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1. Overview

Multi-module Maven projects can have complex dependency graphs. These can have unusual results, the more the modules import from each other.

In this tutorial, we'll see how to resolve version collision of artifacts in Maven.

We'll start with a multi-module project where we've deliberately used different versions of the same artifact. Then, we'll see how to prevent getting the wrong version of an artifact with either exclusion or dependency management.

Finally, we'll try using the maven-enforcer-plugin to make things easier to control, by banning the use of transitive dependencies.

2. Version Collision of Artifacts

Each dependency that we include in our project might link to other artifacts. Maven can automatically bring in these artifacts, also called transitive dependencies. Version collision happens when multiple dependencies link to the same artifact, but use different versions.

As a result, there may be errors in our applications both in the compilation phase and also at runtime.

2.1. Project Structure

Let's define a multi-module project structure to experiment with. Our project consists of a version-collision parent and three children modules:

version-collision
    project-a
    project-b
    project-collision

The pom.xml for project-a and project-b are almost identical. The only difference is the version of the com.google.guava artifact that they depend on. In particular, project-a uses version 22.0:

<dependencies>
    <dependency>
        <groupId>com.google.guava</groupId>
        <artifactId>guava</artifactId>
        <version>22.0</version>
    </dependency>
</dependencies>

But, project-b uses the newer version, 29.0-jre:

<dependencies>
    <dependency>
        <groupId>com.google.guava</groupId>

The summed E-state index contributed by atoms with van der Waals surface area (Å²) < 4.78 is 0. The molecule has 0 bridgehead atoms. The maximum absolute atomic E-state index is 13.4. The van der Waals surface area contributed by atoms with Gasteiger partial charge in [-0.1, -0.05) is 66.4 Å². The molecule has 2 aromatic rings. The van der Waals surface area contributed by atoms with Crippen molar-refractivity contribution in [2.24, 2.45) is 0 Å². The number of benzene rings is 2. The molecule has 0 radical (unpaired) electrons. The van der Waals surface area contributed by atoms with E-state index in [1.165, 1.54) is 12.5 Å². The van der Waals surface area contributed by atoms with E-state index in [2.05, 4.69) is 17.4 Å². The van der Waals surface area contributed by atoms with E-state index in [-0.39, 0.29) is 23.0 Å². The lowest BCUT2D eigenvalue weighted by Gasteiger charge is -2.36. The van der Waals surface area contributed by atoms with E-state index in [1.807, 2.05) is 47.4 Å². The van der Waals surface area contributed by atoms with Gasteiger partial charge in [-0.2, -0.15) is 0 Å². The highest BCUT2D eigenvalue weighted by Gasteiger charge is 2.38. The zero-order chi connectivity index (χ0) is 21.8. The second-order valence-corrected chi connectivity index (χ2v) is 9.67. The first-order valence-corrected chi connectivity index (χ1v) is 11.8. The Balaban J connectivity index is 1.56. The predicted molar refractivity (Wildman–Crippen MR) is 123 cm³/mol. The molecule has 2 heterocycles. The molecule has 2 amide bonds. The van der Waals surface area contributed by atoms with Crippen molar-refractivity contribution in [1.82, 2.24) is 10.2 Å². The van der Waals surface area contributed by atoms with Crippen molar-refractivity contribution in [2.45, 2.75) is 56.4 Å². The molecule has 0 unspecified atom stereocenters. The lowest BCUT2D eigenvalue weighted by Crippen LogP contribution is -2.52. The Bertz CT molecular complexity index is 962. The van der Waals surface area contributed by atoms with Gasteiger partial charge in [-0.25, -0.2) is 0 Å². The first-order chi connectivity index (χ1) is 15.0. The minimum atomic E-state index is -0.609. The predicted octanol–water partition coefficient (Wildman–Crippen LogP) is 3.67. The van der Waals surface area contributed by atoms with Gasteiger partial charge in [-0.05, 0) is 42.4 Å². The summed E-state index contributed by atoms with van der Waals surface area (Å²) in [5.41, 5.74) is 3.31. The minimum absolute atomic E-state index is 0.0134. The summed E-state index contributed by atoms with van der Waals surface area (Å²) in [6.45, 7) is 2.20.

<artifactId>guava</artifactId>
        <version>29.0-jre</version>
    </dependency>
</dependencies>

The third module, project-collision, depends on the other two:

<dependencies>
    <dependency>
        <groupId>com.baeldung</groupId>
        <artifactId>project-a</artifactId>
        <version>0.0.1-SNAPSHOT</version>
    </dependency>
    <dependency>
        <groupId>com.baeldung</groupId>
        <artifactId>project-b</artifactId>
        <version>0.0.1-SNAPSHOT</version>
    </dependency>
</dependencies>

So, which version of guava will be available to project-collision?

2.2. Using Features from Specific Dependency Version

We can find out which dependency is used by creating a simple test in the project-collision module that uses the Futures.immediateVoidFuture method from guava:

@Test
public void whenVersionCollisionDoesNotExist_thenShouldCompile() {
    assertThat(Futures.immediateVoidFuture(), notNullValue());
}

This method is only available from the 29.0-jre version. We've inherited this from one of the other modules, but we can only compile our code if we got the transitive dependency from project-b.

2.3. Compilation Error Caused by Version Collision